Want to pick up some good habits? The best approach is to start small.
In the Quora thread “What are some good ‘mini habits’ to practice each day?” readers shared the simple habits you should follow every day to become a happier, healthier, or more productive person. The best part is, each one only takes about five minutes to complete.
Here are some of our favorites:
1. Brush your teeth and floss
Brushing and flossing your teeth not only prevents gingivitis and tooth decay, but it can also save your life.
The American Dental Association recommends you brush twice a day for two minutes and floss once a day. If you don’t, you could be putting yourself at greater risk for developing dementia, diabetes, kidney disease, and cancer, among other things. —Pinkish Bamotra
2. Smile at yourself in the mirror
Just after you brush your teeth, look at yourself in the mirror and smile, holding the smile for 10 seconds. Dr. Robert Zajonc, a famous psychologist, believed facial action leads to changes in mood, and in a 1989 study he found that participants who watched themselves smile in a mirror experienced a greater boost in mood than those who simply smiled. —Nistha Tripathi
3. Make your bed
Starting your day by finishing something and doing it well provides a small self-esteem boost early on. And when you come home tired from a long day at work, there will be nothing between you and a good night’s sleep. —Rizwan Aseem
4. Write down the day’s most important task
Also known as “eating the frog,” decide on the one task you must perform that day to be successful and do it first thing when you get to work. —Patrick Mathieson
Meditation only takes a few minutes every day, but it can bring many benefits like a decreased risk of mental illness and brain degeneration, increased serotonin production, lower blood pressure, decreased anxiety, and much more. —Joshua Raichur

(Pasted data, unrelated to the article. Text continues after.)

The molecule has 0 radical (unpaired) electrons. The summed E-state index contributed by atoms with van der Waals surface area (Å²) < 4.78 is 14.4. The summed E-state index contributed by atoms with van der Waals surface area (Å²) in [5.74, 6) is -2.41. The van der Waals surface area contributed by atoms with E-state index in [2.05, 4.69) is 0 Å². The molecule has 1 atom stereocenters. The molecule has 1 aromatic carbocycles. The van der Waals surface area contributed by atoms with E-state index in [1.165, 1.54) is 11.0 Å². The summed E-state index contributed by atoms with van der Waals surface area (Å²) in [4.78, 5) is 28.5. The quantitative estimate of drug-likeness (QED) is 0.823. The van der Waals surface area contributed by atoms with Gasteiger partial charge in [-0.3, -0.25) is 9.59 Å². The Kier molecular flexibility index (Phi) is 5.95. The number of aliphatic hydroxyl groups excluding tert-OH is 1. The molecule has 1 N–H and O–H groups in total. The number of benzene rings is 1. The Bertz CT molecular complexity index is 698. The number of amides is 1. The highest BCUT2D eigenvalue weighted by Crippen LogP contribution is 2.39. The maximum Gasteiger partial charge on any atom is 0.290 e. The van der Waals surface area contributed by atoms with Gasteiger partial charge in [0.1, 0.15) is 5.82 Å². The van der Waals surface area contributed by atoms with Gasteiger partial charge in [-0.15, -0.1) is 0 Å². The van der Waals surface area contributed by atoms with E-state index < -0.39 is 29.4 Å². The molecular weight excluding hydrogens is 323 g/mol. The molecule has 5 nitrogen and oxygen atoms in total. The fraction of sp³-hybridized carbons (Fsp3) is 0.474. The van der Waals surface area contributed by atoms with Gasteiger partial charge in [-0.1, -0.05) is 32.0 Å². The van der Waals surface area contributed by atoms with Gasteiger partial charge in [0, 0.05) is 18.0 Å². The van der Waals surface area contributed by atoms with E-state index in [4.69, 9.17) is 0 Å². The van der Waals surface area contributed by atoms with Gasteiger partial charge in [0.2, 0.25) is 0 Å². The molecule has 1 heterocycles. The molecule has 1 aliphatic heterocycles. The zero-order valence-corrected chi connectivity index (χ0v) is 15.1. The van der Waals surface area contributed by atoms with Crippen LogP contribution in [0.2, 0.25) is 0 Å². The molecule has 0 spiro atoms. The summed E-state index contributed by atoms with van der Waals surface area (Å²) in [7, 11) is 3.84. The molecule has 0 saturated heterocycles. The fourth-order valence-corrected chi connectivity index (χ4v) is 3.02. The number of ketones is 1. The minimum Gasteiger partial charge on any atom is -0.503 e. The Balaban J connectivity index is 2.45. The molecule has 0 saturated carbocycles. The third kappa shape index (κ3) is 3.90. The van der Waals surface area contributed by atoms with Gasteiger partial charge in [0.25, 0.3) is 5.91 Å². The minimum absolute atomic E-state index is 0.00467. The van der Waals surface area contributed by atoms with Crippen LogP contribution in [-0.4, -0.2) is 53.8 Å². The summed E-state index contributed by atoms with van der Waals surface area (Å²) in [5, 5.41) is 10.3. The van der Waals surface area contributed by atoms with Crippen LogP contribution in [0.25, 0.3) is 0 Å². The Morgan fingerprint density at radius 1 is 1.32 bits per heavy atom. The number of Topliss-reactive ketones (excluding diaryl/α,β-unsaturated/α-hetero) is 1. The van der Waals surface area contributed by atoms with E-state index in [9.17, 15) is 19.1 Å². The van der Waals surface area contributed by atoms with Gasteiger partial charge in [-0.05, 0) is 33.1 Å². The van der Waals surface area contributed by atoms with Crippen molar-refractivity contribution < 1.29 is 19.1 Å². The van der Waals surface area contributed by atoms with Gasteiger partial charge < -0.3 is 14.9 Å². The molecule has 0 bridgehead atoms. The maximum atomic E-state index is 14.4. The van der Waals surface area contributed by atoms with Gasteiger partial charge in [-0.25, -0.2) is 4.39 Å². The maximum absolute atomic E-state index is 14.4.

If you have no clue how to meditate, try simply sitting in a quiet place and counting your breaths. Your focus should be on your breath and not your thoughts. Restart counting as soon as your mind distracts you and you find yourself thinking of something else. —Nistha Tripathi
6. Express gratitude
“My days go so much smoother when I remind myself: ‘dude, you could just as easily have been born in a Sudanese refugee camp. You’re one lucky mo-fo.’ —Patrick Mathieson
7. Listen to a podcast
There are plenty of five-minute podcasts out there, and if you can’t sit and read a book, they can be a great way to learn while doing brainless work. —Saranya Krishnamurthy
8. Dress slightly better than the occasion calls for
If everyone at work wears casual clothes, wear casual clothes with a sports jacket — it’s easy to do, you’ll stand out from the herd in a positive way, and important people will take notice. —Rizwan Aseem
9. Become uncomfortable at least once a day
Summon the courage to do something that makes you anxious, like speaking up during a work conference call or saying hi to someone new. As self-improvement coach George Addair once said, “Everything you’ve ever wanted is on the other side of fear.” —Patrick Mathieson
10. Try something new
Be it taking a different route to work, talking to a new person, or experimenting with something you haven’t before, don’t let your curiosity and awe die in the daily grind. —Nistha Tripathi
11. Deal with clutter
As soon as you’re done using something, put it back where it belongs. This will help you drastically cut back on the clutter in your life and save you the time you would otherwise waste looking for something.
And before you go to bed, pick up the clutter left around one space at a time. This could help you have a cleaner mind, have clearer thinking, and focus on things that you really want to achieve. —Rizwan Aseem
Writing every day can help you keep track of your progress, feel good, and stay motivated to make even more progress. —Saranya Krishnamurthy
13. Walk more
Walk to work if you can, take the stairs, walk around the office when you’re stuck on a problem, get outside and walk during lunch, and walk home again. The exercise isn’t just good for your body, it can also boost your energy levels, creativity, and mood, too. —Aggregated from multiple Quora users.
Author: Rachel Gillett
Rachel is a careers reporter at Business Insider. She previously wrote and edited for Fast Company’s Leadership section. Her work as a multimedia journalist has also been featured on PopPhoto.com, AOL.com, The Huffington Post, and elsewhere.